The wristwatch computing project is investigating how we can interact with very small, body-worn devices. The first such device under investigation is the wristwatch. Wristwatch computers have been around for many years, but almost all of them are complicated, many purpose devices. Our approach is different. Rather than having a be-all, do-all watch, why not have it be a lightweight (both physically and mentally) interface to another, nearly-ubiquitous device? We propose that a watch computer makes more sense when wirelessly connected to a mobile phone.
There are three directions to our research:
There are a number of tasks that are commonly done on a mobile phone that shouldn't actually require touching the phone itself. These include sending a call to voicemail, reading an SMS or dialing a number for a Bluetooth headset. These tasks are so short that the amount of time taken to find the phone (in a pocket, purse or bag), perform the task, and put the phone away is likely to much longer than the time just the task takes; for example, reading an old SMS takes as many as 14 steps on a Nokia 6630 and 9 steps on an Apple iPhone!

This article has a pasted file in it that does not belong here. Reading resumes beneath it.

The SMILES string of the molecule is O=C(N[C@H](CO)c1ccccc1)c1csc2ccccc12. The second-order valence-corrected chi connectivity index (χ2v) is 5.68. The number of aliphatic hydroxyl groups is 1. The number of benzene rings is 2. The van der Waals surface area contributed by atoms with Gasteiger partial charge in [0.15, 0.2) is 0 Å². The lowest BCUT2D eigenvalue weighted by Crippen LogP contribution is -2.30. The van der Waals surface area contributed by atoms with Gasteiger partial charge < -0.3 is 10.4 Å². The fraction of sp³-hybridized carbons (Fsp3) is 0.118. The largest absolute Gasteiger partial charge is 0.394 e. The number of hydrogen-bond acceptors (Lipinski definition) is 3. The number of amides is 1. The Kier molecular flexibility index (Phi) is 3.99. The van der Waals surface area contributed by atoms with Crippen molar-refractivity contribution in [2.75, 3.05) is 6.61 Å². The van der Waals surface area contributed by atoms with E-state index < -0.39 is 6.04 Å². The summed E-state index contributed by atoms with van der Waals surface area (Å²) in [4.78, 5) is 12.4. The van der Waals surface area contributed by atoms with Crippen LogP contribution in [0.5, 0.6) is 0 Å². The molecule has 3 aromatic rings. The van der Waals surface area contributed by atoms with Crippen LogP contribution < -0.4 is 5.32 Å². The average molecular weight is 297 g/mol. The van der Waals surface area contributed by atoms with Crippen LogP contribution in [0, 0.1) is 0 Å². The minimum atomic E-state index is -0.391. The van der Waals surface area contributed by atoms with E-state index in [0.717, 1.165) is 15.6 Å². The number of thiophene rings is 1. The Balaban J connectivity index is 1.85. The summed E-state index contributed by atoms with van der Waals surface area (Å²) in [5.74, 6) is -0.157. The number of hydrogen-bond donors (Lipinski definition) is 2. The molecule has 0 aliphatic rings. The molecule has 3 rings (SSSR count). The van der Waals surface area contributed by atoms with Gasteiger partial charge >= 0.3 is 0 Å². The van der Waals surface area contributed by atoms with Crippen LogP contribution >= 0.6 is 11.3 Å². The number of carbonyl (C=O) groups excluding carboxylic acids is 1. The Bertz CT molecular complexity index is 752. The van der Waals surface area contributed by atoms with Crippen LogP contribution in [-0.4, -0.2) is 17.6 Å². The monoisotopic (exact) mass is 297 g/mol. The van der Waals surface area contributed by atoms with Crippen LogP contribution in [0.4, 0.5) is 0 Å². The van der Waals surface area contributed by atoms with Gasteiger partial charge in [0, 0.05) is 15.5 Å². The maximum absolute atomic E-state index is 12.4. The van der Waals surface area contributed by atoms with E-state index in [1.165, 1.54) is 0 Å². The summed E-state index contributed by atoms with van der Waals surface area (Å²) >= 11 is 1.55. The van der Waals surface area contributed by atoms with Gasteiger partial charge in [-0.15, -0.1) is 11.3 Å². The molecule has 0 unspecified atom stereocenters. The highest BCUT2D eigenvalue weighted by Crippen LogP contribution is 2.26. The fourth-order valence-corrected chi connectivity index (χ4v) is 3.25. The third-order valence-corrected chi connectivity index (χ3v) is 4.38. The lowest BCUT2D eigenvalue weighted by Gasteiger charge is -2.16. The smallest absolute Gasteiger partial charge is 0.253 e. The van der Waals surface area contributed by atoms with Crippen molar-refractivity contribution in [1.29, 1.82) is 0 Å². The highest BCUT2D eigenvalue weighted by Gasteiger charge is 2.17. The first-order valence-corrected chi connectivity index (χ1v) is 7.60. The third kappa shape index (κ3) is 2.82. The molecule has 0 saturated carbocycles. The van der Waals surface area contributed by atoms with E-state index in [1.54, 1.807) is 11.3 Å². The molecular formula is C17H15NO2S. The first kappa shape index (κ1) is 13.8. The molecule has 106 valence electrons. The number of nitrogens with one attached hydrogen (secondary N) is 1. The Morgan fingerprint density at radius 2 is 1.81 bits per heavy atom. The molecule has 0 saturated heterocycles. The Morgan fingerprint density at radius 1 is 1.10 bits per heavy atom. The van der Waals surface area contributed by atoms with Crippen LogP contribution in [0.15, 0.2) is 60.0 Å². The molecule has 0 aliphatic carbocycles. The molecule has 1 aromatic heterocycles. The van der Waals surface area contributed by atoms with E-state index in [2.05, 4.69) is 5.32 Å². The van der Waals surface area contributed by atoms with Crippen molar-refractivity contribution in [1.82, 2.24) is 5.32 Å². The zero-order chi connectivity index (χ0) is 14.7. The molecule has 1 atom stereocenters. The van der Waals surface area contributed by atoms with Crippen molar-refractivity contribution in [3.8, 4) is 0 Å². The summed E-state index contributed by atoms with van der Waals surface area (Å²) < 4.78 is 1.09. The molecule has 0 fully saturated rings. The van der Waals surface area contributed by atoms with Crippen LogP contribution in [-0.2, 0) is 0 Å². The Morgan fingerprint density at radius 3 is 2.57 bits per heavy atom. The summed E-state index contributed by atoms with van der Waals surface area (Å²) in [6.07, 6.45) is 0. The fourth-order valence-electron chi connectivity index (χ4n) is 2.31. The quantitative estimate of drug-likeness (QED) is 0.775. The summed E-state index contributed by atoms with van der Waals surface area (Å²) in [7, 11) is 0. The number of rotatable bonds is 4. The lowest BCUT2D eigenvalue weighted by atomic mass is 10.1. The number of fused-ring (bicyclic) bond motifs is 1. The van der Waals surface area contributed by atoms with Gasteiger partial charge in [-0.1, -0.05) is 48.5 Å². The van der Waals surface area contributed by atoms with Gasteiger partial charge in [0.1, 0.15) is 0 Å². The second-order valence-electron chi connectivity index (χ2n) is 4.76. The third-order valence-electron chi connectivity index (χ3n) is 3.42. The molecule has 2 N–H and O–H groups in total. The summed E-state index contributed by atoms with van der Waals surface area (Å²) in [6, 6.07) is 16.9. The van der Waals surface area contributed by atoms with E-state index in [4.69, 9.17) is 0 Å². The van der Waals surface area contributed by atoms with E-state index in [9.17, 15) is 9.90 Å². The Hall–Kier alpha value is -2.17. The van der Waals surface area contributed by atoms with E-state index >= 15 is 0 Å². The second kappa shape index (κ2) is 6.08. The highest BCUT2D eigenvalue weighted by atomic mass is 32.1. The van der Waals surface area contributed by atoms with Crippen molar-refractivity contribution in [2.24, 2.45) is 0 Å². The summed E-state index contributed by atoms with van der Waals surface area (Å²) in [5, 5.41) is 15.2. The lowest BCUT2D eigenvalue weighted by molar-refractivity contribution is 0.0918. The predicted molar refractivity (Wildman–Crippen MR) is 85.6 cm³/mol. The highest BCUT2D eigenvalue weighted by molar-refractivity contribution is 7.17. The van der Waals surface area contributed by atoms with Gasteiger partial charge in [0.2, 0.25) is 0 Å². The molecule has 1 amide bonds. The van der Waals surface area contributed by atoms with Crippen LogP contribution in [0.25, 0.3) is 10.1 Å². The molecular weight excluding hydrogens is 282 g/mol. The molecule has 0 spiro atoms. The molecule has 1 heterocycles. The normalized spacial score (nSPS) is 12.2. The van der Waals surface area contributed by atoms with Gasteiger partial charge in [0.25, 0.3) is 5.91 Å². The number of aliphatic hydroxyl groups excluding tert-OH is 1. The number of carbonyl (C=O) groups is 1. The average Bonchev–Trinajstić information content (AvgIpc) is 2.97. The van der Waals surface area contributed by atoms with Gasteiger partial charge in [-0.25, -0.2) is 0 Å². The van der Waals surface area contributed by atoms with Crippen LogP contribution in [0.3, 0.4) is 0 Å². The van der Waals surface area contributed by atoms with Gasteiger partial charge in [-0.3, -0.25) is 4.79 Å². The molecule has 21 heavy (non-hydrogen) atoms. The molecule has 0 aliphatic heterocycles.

How can we decrease the overhead of performing such simple tasks? Our approach is to put the interface onto the wristwatch, and control the interface with gestures.
The issue with gesture control, however, is that of false positives. This is when the gesture recognition system mistakes a random hand movement for an intentional gesture and performs an undesired action. One solution to this problem is “push-to-gesture”: requiring a button press to begin gesture recognition. The problem here is that the non-watch-wearing hand is now involved, so why not just add some more buttons to perform actions?